I gave a short introductory lecture for my new class on Existentialism last Friday. I thought it proper to begin with philosophers that class took up with me a year ago: Nietzsche and Kierkegaard. Supposedly the fathers of Existentialism, without them knowing it, it was interesting to note some of the similarities between the two creators. Some analogues to note:
Kierkegaard :: Nietzsche
- The Test of Abraham :: The Death of God
- Anxiety, dread, fear and trembling :: the abandonment of God and nihilism
- The teleological suspension of the ethical :: the transvaluation of values towards a philosophy which is Beyond Good and Evil
- The priority of choice and decision (Either/Or) :: the test of the eternal recurrence (will I choose my life over and again?)
- Freedom :: responsibility for one's self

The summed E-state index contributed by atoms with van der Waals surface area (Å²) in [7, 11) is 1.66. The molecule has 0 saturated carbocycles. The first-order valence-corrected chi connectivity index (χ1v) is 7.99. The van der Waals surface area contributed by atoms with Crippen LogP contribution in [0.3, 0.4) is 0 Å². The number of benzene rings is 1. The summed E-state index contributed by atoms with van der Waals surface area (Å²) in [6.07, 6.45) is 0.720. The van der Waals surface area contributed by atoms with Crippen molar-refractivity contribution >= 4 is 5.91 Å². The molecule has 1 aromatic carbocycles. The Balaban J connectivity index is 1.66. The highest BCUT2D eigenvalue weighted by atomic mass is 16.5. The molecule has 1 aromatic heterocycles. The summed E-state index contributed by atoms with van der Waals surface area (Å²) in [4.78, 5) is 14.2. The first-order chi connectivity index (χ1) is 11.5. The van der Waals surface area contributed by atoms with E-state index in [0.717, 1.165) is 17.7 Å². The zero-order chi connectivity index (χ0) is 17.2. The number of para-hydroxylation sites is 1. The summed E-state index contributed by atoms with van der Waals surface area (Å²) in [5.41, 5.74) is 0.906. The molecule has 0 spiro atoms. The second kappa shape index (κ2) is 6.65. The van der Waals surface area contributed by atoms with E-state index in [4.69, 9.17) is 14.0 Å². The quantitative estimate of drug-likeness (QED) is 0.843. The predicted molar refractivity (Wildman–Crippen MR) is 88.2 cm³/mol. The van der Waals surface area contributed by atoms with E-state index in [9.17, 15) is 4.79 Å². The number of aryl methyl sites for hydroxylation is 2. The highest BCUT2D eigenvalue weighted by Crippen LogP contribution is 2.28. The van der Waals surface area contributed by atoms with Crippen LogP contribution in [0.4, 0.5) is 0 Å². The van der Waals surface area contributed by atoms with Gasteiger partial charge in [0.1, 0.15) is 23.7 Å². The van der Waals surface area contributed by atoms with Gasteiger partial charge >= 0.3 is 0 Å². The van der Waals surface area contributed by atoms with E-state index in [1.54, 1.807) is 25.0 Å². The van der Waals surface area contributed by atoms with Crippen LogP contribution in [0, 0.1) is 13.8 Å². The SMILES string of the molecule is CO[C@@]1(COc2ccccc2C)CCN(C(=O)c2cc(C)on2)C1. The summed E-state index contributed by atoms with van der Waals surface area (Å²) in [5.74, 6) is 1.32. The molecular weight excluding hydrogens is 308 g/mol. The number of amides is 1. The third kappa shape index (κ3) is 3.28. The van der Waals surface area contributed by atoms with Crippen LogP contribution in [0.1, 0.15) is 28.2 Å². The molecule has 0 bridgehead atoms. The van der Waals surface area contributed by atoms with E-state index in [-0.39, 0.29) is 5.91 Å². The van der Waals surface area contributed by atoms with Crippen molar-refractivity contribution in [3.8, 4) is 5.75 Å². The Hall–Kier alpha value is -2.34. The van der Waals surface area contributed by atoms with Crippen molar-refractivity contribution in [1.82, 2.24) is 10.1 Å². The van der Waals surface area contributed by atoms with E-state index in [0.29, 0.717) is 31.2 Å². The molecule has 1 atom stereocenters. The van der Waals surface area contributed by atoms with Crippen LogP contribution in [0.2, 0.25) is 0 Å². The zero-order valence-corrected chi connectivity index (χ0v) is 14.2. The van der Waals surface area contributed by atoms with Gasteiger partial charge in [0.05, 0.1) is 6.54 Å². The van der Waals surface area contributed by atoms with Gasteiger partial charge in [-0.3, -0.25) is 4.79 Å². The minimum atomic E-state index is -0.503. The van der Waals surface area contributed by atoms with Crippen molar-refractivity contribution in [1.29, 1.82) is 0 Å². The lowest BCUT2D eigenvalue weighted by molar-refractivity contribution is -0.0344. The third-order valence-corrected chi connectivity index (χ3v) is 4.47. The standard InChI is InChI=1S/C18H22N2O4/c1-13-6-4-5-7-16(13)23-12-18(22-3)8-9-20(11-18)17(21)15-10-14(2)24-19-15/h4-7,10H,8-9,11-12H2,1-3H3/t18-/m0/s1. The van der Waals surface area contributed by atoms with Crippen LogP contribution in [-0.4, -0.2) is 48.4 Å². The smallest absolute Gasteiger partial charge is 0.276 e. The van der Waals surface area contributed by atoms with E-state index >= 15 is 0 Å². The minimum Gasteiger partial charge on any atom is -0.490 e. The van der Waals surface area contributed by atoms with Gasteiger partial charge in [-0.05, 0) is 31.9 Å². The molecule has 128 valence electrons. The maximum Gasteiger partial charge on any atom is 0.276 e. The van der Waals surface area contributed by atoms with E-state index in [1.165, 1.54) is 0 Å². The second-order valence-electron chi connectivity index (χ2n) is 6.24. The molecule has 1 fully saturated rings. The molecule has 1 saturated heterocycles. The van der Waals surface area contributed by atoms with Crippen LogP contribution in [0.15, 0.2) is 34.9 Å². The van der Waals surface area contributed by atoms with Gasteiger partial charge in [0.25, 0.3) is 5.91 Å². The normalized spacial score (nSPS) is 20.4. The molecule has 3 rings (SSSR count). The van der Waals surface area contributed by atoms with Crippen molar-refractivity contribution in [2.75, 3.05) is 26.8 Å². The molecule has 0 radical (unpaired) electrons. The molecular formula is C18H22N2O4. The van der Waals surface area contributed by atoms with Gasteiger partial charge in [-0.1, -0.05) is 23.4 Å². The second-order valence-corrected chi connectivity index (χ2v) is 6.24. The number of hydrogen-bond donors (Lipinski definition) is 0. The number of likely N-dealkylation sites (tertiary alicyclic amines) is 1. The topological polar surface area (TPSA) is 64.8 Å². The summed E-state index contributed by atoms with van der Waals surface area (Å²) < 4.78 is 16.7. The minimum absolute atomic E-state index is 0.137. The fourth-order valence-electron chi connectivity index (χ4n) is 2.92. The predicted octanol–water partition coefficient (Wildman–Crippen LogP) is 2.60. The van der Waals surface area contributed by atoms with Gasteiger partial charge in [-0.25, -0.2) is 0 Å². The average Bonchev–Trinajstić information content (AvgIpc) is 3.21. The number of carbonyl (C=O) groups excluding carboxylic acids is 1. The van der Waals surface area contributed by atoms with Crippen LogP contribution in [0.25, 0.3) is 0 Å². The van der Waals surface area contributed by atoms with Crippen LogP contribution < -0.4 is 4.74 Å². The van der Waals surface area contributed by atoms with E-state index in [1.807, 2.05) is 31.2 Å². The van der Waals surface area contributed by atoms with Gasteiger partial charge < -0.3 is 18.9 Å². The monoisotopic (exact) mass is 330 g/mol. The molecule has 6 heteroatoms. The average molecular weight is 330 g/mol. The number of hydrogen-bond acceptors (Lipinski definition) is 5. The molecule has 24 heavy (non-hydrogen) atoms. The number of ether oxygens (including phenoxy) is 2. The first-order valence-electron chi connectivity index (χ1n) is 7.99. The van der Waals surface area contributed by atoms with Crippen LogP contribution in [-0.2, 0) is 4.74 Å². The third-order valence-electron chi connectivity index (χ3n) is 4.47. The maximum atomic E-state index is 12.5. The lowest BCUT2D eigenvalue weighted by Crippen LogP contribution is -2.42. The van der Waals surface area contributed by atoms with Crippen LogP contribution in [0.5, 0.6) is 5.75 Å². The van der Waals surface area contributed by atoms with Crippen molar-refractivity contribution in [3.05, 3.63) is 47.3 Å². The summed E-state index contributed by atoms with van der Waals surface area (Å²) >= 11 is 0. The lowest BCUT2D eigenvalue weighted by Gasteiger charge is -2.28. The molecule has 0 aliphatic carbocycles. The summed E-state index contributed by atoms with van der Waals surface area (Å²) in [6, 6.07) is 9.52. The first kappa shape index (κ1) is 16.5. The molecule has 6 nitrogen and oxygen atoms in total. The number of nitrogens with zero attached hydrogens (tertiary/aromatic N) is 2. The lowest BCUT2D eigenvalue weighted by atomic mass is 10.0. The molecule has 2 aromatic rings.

- The Knight of Faith :: the Overman
But as I told them: The knight's offering and sacrificing need not be a dissolution or destruction of the self. Recalling Augustine (with whom they are more familiar with): the more we approach God the nearer we come to our true selves. God is interior intimo meo--more nearer to me than my innermost self. That is to say, deep down the recesses of my self I find God; or in the desert of the Godhead I find my wandering self (Eckhart).
The paradox of faith is that the more I allow myself to be destroyed by God, the more I am re-created into my true self. Whence Matthew's paradox: "Whoever finds his life will lose it, and whoever loses his life for my sake will find it" (Matt. 10:39). In the time of my greatest destruction and need, I had only one prayer: Destroy me fully so you can renew me completely.
Overcoming one's self is rather tedious and difficult because I may not have enough will and power to do so, which may stem ultimately because I do not know what overcoming myself is for. But the man of faith, to follow this line, is him who is clear to himself that there is a goal and a purpose. He has an intentional object, an aim, a reason--to make God happy. This gives his endeavors and actions meaning and unity. "Purity of heart," says Kierkegaard, "is to will one thing."